In light of the recent Sony hack attack and Apple iCloud hack, Michael Mann’s “Blackhat” seems like a perfect movie for cinephiles to delve into the deeper part of the cyber world. As we’ve previously mentioned in our fun facts post, it was the Stuxnet hack attack that prompted Mann to make a film about cyberterrorism.
But what does that have to do with us anyway?
Well, if you’ve seen the consequences of all the cyber hack attacks, you’d know that literally anyone could be the next victim of the “black hat” hackers. Because if they are smart enough to figure it out, they could manipulate everything from the stock prices to bank systems and even political agendas. The first lesson we gained from the film? Hackers are a dangerous bunch of people you wouldn’t want to hang out with OR they could be the ones you’d want to work with to go against hackers with even greater evil plans.
We can’t decide whether the visual or the storyline is more important in a film, but for Mann’s cyber-thriller film, the visuals were slightly better than the storyline itself. The opening sequence of the film is sort of an explanation of how a hack happens, giving us a detailed and hyperrealistic look at how the world was interconnected through the network. With help from technical advisors/former hackers, Mann has also shown us how a hacker could hack into a system with just a few simple taps on the keyboard.
The supporting cast got their brief introductions through 2 hack attacks that had happened in China and America. We were first introduced to Chinese cyberdefence expert Chen Dawai (played by the oh-so-charming actor, Wang Leehom), who was asked by his superiors to find out who were the hackers responsible for the meltdown of the Chinese nuclear plant. This immediately linked to the next hack attack in America, where a bug was deliberately put into the stock market that altered the price of soy future.
As a former MIT student, Chen flexed his mental muscles and immediately finds that the hacker(s) were using the coding he had previously written with his former programming partner, Nicholas Hathaway (played by “Thor” star Chris Hemsworth). This immediately limited the chances for the American government to hire any other hackers because only Hathaway, the head programmer, would know the flaws in the modified coding. Both Chen and FBI agent Carol Barrett (played by Viola Davis) needed Hathaway, and Hathaway was quick to “negotiate” with the Department of Justice if he were to become a rather useful government asset.
This reminded me of Jonathan Demme’s “The Silence of the Lambs”, where FBI agents represent agent Clarice Starling while Chen and Hathaway represent Dr.Hannibal Lecter. Barrett and her co-workers remained wary of Chen’s and Hathaway’s presence, especially when the two began to crack the modified code without Barret’s permission. By now, you should put away all stereotypes you’ve ever had about hackers because Hemsworth’s Hathaway isn’t your average geeky hacker. Perhaps the time he spent in the prison transformed Hathaway into a bulky computer genius (though not as bulky as Hemsworth’s Marvel character) with all the geek factors eliminated.
Chen brought his tech-savvy software engineer sister, Chen Lien (played by Tang Wei) along with him, just in case Hathaway needed some extra technical help or a woman beside him. The dialogues in the film sounded intelligent throughout because it did seem like the characters knew exactly what they’re talking about and what could happen next. The filming style is the classic Mann style, which Mann’s fans would be excited to see. He embraced digital filmmaking and shown us the beautiful cityscape with the help of his cinematographer, Stuart Dryburgh. Though it’s tiring to watch, I could pretend that some of the shaky sequences brought out the intensity of the film.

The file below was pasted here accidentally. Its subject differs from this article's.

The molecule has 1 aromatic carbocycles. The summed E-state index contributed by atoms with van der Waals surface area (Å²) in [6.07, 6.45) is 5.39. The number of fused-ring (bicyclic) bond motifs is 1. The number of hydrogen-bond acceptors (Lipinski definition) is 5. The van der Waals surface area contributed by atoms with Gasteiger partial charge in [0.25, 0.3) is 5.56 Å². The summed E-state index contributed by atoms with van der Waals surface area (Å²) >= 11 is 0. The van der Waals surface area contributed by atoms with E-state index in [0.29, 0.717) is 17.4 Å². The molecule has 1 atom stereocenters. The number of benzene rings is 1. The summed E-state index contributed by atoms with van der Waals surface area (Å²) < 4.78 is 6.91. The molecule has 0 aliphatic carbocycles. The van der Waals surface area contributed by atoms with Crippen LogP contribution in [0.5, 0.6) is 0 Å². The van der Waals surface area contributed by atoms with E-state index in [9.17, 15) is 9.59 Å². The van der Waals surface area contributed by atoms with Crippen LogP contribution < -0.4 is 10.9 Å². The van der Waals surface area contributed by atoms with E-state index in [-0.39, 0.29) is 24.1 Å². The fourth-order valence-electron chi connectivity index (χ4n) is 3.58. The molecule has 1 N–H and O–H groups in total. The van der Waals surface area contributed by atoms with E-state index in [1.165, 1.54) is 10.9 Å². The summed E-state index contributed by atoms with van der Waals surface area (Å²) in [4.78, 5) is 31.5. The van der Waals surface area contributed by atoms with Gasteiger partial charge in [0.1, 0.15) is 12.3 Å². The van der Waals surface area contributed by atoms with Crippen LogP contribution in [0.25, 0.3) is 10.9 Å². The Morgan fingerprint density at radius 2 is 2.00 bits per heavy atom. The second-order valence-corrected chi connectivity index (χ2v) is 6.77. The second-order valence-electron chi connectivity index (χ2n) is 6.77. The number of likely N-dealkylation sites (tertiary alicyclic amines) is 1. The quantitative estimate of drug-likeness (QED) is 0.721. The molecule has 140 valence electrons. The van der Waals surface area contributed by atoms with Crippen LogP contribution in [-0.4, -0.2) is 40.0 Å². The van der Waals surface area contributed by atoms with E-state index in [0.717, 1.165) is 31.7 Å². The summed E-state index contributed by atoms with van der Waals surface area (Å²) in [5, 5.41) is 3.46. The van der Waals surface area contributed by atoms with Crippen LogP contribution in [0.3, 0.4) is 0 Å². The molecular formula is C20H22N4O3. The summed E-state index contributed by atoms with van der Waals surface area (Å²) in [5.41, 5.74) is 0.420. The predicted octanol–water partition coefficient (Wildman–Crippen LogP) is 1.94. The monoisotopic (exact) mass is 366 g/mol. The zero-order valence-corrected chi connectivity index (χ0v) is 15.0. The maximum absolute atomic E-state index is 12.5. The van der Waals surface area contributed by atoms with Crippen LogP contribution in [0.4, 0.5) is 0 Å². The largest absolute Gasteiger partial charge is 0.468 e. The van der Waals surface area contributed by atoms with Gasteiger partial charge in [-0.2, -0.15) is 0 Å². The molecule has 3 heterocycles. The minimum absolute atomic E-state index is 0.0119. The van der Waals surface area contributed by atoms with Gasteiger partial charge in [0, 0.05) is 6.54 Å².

However, with a forced love line between Hathaway and Lien, the dialogues turned corny and I couldn’t stop rolling my eyes each time Mann ruined the film with the redundant love story. The most redundant part was when the characters flew all the way to Malaysia for one particular scene before they quickly moved on to Jakarta after figuring out what was going to happen next in just a few minutes.
The line between the blackhat hackers and whitehat hackers was drawn when Hathaway developed a sense of justice throughout the action-filled movie. Sometimes I would wonder if Hathaway had a hidden agenda when he agreed to help the American government. However, Hathaway had zilch interest in doing so and the only shocking part was when some of the supporting characters that had only appeared briefly in the film died in an intense gun battle.
Was there a political movement behind the hack attack? Are the hackers doing it for fun? That’s for you to find out when you watch the film.
Perhaps I was expecting to see more from Mann but I struggled to like this film because some parts of the story could have been handled better if Mann doesn’t shove it in the viewers’ faces. Seeing how this is a film made by Michael Mann, I must say, I may have set my expectations way too high for “Blackhat”.
I wish I could like the film but the disappointment is far greater than my prior expectations now. The fact that I found myself rolling my eyes at some sequences shows “Blackhat” is not going to be my favourite Mann’s film, even though the menacing antagonists, Violas Davis, and Wang Lee Hom made it worthwhile to stay. Now, excuse me but I’d like to watch Mann’s “Heat” or “Collateral” again to restore my faith in the visual-oriented director.
Slated for release on 16th Jan, “Blackhat” is a much anticipated film from Michael Mann but now, I’m not sure if this will qualify for the Oscars anymore.